HONG KONG, July 29 (Xinhua) -- Senior resident representative of the International Monetary Fund (IMF) to China, Il Houng Lee, has said the Chinese economy was fundamentally "still very robust" and the IMF has maintained its projection of China's economic growth in 2010 at 10.5 percent.
In an interview with Xinhua in Hong Kong, where Lee was delivering a speech on economic outlook on Asia and China for 2010 at the invitation of the Hong Kong General Chamber of Commerce, Lee said China's economic slowdown in the second quarter this year was widely expected and could continue in the third and fourth quarters.
Lee also said the Chinese economy was faced with domestic and international uncertainties but there was room and flexibility for the Chinese government to fine tune its policies, if necessary in the future.
Lee's remarks echoed an assessment by the IMF Executive Directors, released on Tuesday, after an IMF mission had finished the annual consultation with China.
"Growth is expected to continue to be robust, ... Directors commended the Chinese authorities for their commitment to the G-20 framework for strong, sustainable, and balanced growth," the assessment said.
Government statistics showed China's economy expanded by 10.3 percent year on year in the second quarter of this year, slower than the 11.9-percent growth in the first quarter and 10.7-percent increase in the last quarter of 2009.
Lee said good data in the first quarter showed strong spillover from the large stimulus package in 2009, and was partly because of a low comparison base from a year earlier. The Chinese property market was also very strong and maybe a little bit too strong.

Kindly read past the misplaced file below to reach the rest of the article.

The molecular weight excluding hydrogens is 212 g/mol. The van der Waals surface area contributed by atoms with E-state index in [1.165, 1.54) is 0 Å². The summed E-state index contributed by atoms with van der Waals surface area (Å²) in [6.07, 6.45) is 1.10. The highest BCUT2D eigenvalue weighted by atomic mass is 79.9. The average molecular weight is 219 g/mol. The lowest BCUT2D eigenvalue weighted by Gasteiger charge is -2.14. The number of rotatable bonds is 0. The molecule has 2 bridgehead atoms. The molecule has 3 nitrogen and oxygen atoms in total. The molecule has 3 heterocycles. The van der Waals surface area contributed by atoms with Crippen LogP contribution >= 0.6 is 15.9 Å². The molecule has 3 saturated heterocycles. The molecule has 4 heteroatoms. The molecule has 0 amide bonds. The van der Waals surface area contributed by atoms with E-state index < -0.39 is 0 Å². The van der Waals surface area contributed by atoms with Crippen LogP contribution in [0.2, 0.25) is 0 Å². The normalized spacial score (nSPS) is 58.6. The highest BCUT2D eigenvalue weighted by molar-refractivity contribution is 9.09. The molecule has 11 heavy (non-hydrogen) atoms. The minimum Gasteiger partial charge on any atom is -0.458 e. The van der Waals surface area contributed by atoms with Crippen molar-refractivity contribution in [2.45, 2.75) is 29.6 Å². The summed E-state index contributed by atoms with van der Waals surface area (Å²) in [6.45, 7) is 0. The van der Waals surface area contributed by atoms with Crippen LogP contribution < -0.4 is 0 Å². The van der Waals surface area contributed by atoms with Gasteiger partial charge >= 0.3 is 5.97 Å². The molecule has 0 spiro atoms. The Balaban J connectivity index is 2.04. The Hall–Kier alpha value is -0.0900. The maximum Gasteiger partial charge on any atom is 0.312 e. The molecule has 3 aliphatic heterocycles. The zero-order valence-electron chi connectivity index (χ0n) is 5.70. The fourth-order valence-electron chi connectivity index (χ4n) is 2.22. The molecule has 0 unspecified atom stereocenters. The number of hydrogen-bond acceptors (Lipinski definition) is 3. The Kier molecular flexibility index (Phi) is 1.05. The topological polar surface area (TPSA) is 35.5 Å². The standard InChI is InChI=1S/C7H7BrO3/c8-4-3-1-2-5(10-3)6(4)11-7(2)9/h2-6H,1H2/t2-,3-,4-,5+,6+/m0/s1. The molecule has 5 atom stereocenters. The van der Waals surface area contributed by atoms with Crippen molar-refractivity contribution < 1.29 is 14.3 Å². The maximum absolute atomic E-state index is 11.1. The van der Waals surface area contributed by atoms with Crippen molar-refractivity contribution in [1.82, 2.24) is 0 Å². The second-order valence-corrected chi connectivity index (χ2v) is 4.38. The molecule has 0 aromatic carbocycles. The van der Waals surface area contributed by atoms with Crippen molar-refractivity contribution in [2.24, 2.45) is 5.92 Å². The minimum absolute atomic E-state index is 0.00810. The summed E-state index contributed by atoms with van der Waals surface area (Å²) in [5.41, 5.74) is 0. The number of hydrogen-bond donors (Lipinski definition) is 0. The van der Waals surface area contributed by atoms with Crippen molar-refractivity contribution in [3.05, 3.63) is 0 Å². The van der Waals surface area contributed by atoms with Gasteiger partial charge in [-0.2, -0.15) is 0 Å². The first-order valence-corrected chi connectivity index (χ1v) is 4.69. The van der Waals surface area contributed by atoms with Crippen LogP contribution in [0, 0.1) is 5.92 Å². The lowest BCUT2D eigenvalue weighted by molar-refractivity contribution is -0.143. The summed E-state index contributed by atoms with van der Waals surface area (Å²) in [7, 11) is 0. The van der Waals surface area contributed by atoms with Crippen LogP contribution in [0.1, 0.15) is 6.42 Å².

In addition, the inventory cycle in the U.S. -- China's second largest trading partner -- was also imposing a fairly strong demand on Asian exports. "So everything was very favorable (for the first quarter growth)."
While in the second quarter, with uncertain domestic and international economic environment as well as government measures to cool down the property market, Lee said data in the second quarter was showing "some moderation of the Chinese growth, which is something that everybody should have expected".
Chinese Premier Wen Jiabao said on July 18 that the slowdown was "primarily a result of active regulation and control" and " China's economy, in general, is in line with the government's macro-economic regulation and control".
"And the outturn of the second quarter growth is actually very close to what we have projected earlier, so we basically maintain our growth outlook on China," Lee told Xinhua.
He also said the slowdown was expected to continue and GDP growth rate in the second half of the year would be slower than in the first half, which stood at 11.1 percent.
"The question is how much it will slow down. and that partly will depend on how self-sustainable private consumption is, what the property market will do and how fast the government will throw its fiscal stimulus," he said.
"We feel the growth momentum will slow in the second half, but not to the extent that we would raise our concerns," Lee said. "I think there will be graduate slowdown which is probably more sustainable growth pattern for China in the medium term. So we are sort of moving towards a steady growth pattern."
Earlier on Tuesday, the People's Bank of China, the central bank, said while it is possible for China's economic growth to slow, the chance for a "double dip" is seen as slim.
Current economic development has revealed signs of a slowdown in China's growth, though the economic fundamentals remain strong, the central bank said in a report posted on its website.